January 25, 2013 |
About ten percent of all cases of malignant melanoma are familial cases.
The genome of affected families tells scientists a lot about how the disease develops. Prof. Dr. Rajiv Kumar of the German Cancer Research Center (Deutsches Krebsforschungszentrum, DKFZ) together with Prof. Dr. Dirk Schadendorf from Essen University Hospital studied a family where 14 family members were affected by malignant melanoma. The scientists analyzed the genomes of family members and found an identical mutation in the gene for telomerase, an enzyme often called ‘immortality enzyme’, in all persons studied. Telomerase protects the ends of chromosomes from being lost in the process of cell division and, thus, prevents that the cell ages and dies. The inherited gene mutation leads to the formation of a binding site for protein factors in the controlling region of the telomerase gene, causing it to become overactive. As a result, mutated cells overproduce telomerase and hence become virtually immortal.
This spectacular finding of the family analysis prompted the scientists to also look for mutated telomerase genes in non-inherited (sporadic) melanoma, which is much more common than the familial variant. In most of the tissue samples of melanomas of all stages they found alterations in the telomerase gene switch, which the researchers clearly identified as typical consequences of sun exposure. Even though these mutations were not identical to those found in the melanoma family, they had the same effect: overactive telomerase.
“We don’t believe that the telomerase gene in melanoma is mutated by pure chance, but that it is a so-called driver mutation that drives carcinogenesis,” says Rajiv Kumar. This is also confirmed by the surprising incidence of this alteration: The telomerase gene is the most frequently mutated gene in melanoma. “This is something we hadn’t expected, because malignant melanoma has been genetically analyzed thoroughly. But this mutation always seems to have been overlooked,” says Kumar.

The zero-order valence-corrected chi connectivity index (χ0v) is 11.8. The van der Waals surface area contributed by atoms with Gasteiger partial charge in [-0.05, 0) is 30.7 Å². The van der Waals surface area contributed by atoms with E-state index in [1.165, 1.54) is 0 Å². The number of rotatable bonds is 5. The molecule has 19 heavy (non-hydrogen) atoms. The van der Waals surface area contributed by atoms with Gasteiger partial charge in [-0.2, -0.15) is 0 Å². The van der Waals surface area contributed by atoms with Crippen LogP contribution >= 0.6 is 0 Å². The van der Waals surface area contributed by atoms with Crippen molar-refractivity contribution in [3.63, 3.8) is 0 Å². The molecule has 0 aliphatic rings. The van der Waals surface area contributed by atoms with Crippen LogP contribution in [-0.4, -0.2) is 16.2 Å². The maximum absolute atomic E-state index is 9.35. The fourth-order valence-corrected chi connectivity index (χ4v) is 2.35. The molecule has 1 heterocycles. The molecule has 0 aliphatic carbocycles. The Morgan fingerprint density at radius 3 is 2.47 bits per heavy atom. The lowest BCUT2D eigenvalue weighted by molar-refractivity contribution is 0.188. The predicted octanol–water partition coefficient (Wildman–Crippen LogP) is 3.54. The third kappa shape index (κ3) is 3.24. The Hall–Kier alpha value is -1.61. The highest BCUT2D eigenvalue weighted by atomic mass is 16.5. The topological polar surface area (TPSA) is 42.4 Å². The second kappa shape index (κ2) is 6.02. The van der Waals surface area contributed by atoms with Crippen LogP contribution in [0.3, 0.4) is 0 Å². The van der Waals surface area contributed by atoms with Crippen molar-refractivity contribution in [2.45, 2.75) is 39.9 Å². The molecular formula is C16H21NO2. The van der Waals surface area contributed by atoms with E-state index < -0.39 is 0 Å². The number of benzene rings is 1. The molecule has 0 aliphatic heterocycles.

Rajiv Kumar, Dirk Schadendorf and their teams are hoping that the alterations in the telomerase gene may be a starting point for developing novel treatment methods for malignant melanoma. A very recent development targeting a specific alteration in the B-RAF gene, which characterizes about half of all melanomas, has shown that this is possible. The mutation gave rise to the development of a targeted drug that can arrest cancer growth. “Substances inhibiting telomerase have already been developed and some of them have even been tested in phase III clinical trials,” said Rajiv Kumar. Inhibition of the immortality enzyme might also be able to arrest growth in melanoma.